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Reef Report for Friday, April 5, 2019

Control of Sediment Inputs to the Reef Creates Controversy

Itís been a very wet summer here in Queensland, with some parts of our coast receiving almost 3 meters of rain over the past few months. The good news is that the wind and clouds that come with our rainy weather have kept water temperatures low, so no significant episodes of coral bleaching have been noticed.

With all that rain thereís been erosion, and the resulting silt being transported through the catchment and into the ocean beside the Great Barrier Reef by the many rivers that we have hear. In most years, when there is less rain the sediment plumes do not extend out all the way to the reef, and the sediment settles onto the ocean bottom without reaching the reef itself. This year many rivers reached flood stages, with flows large enough to push these sediments onto the reef itself, with negative results such as stimulating algal growth, inhibits the colonization of empty spaces by coral larvae, and other impacts.

Farms and grazing properties are implicated in the measurable increase in sediment loads, as well as other measures of water quality in rivers. Overgrazing, ag chemical use, poor erosion control on farms and land clearing all have roles in lowering water quality in the rivers that drain into the Great Barrier Reef lagoon.

Recently the Queensland Government has proposed stricter regulations over land clearing and agricultural practices. The increase in land clearing rates in the Great Barrier Reef catchment over the past six years is a problem that needs to be addressed.

While conservation groups commend these efforts, farmers and graziers are not supportive of these proposed regulations, consider them burdensome and would prefer an industry sponsored incentive-based self-regulatory system.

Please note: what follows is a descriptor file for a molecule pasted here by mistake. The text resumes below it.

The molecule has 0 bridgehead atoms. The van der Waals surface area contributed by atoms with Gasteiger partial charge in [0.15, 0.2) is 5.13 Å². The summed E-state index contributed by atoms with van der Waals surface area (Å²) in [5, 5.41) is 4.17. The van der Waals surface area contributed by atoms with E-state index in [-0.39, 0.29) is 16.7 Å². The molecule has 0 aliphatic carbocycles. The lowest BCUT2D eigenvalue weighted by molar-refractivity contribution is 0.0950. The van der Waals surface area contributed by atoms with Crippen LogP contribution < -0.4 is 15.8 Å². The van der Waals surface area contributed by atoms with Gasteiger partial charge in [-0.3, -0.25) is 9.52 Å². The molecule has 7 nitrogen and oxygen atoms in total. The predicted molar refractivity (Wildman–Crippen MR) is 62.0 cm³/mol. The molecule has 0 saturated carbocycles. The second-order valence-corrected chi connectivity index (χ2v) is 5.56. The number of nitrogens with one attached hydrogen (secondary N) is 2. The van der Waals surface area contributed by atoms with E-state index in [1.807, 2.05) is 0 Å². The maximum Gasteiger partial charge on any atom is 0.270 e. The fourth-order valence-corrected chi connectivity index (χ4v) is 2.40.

Weíve followed the pro and con arguments for some time now. Our thoughts lie with protecting the reef in the most effective way possible, and therefore advocate increased thoughtful regulation aimed at reducing runoff from agricultural and grazing properties, and for that matter, urban areas as well.

Self-regulated incentive based best management programs for sugar cane farms have been in place for an number of years now, and while there are lots of success stories, as far as we can tell less than 25% of the 4,000 sugar cane farming operations in Queensland have adopted these practices, and the measurements of water quality in the annual Great Barrier Reef report card have not shown improvements in overall water quality that meet the annual goals set by the program.

Oddly enough, the agricultural sector does make a good point when it comes to inconsistencies in regulation of sediments on the reef, especially with regulations of the mining sector. Just this year the Great Barrier Reef Marine Park approved of the plan to dispose of millions of metric tons of sediments being dredged from a mining port, and current state regulations, while they admirably prohibit ocean disposal of dredging spoils from new ports, allow it for maintenance dredging of existing ports.

Some additional reading for you:

The most recent (2016) Great Barrier Reef Report card.

From the Brisbane Times: Threat of sediment runoff to Great Barrier Reef worse than thought.

From The Australian Broadcast Corporation: Why is land clearing bad news for the Great Barrier Reef?

From Beef Central: Reef law anger as consultation sidetracked.

From SBS News: Dumping sludge in Great Barrier Reef Marine Park given go ahead.

From The Weekly Times: Water quality outcomes with cane program.

From Smartcane: Natural Systems Management case study

(C) DiveTheReef The weekly reef report is written by Joel Groberg of DiveTheReef.com, who compiles them from the many conversations he has with dive staff in the area, as well as† many other local sources in the dive community.

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